Eddie the Eagle

Out Now On-Demand

Inspired by a dream come true.

Comedic biopic from the director of Sunshine on Leith based on real-life Olympic athlete Michael Edwards (Taron Egerton, Kingsman), an un-athletic underdog who became Great Britain's first ski jumper. Co-stars Hugh Jackman as his trainer.


Directed by

Drama, Sport, True Story & Biography


Rating: PG Coarse language & sexual references

UK, USA, Germany

In the hands of producer Matthew Vaughn (Kingsman), this unlikely, one-of-a-kind, underdog tale may take many liberties with the truth, but in doing so follows in the ski-boot-steps of its subject. A self-made, bespectacled spectacular at the 1988 Winter Olympics, Michael “Eddie” Edwards relished being at the epicentre of a media circus that wasn’t always entirely accurate. Did this diminish his achievements as a rare British ski-jumper, landing underwhelming jumps? Nope. And as Eddie the Eagle’s predictable feelgood dominoes fall in succession, the same’s true here - embellishments only aiding his folk hero status.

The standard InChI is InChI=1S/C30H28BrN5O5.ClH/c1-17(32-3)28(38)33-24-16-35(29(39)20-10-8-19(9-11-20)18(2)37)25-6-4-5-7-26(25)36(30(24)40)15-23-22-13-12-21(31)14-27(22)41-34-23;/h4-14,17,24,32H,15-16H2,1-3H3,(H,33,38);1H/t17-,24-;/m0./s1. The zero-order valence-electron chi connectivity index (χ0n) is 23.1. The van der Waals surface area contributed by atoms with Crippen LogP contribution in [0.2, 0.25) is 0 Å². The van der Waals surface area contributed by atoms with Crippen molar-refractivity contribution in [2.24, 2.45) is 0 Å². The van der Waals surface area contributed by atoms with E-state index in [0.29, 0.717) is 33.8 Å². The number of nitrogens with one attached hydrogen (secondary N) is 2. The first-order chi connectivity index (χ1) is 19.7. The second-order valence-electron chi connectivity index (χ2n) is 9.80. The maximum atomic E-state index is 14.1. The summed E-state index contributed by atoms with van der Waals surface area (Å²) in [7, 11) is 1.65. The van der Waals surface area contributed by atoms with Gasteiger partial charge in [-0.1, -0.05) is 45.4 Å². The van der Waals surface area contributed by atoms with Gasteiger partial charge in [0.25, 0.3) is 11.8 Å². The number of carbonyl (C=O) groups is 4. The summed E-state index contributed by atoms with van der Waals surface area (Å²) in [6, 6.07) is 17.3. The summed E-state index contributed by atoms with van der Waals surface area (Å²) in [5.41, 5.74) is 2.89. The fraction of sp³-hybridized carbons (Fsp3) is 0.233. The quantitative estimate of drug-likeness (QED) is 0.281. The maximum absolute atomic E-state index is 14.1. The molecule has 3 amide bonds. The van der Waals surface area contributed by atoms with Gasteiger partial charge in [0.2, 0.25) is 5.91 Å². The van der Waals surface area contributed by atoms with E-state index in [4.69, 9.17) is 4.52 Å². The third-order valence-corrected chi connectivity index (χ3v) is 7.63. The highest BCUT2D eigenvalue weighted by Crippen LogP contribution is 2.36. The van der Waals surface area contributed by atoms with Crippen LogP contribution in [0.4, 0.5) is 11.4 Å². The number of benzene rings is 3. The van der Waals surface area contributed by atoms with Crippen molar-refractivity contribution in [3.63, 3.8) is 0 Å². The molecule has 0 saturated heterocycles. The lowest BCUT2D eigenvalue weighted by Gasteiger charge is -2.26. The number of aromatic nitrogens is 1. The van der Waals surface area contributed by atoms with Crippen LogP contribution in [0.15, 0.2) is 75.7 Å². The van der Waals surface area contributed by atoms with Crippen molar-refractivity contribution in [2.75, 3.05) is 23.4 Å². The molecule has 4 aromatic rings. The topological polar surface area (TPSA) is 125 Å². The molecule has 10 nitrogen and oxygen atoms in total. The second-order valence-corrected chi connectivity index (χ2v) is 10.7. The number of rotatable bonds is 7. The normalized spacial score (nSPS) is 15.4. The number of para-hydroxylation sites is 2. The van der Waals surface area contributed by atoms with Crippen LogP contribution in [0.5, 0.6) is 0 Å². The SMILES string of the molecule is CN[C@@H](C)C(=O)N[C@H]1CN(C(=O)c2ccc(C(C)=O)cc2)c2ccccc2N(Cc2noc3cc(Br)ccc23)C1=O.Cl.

In a spot of extremely unlikely casting, Kingsman’s young lead Taron Egerton brings Eddie to life. For this fresh-faced young chap, that means a tragic dye job and a consistent jutting of the jaw that looks even more painful than many of the film’s stunts. Add coke-bottle-strength eyeglasses, and the transformation begins to look more tricky than need be, in a world where Trailer Park Boys’ Bubbles could waltz in and do the same thing. Evidently it’s Egerton’s unrelenting enthusiasm and charisma that win out though. While he may have a touch of Ricky Gervais’ Derek to him, his Eddie offers enough to invest in - as does his mentor Hugh Jackman, in a reasonable outcome considering his character is completely fabricated.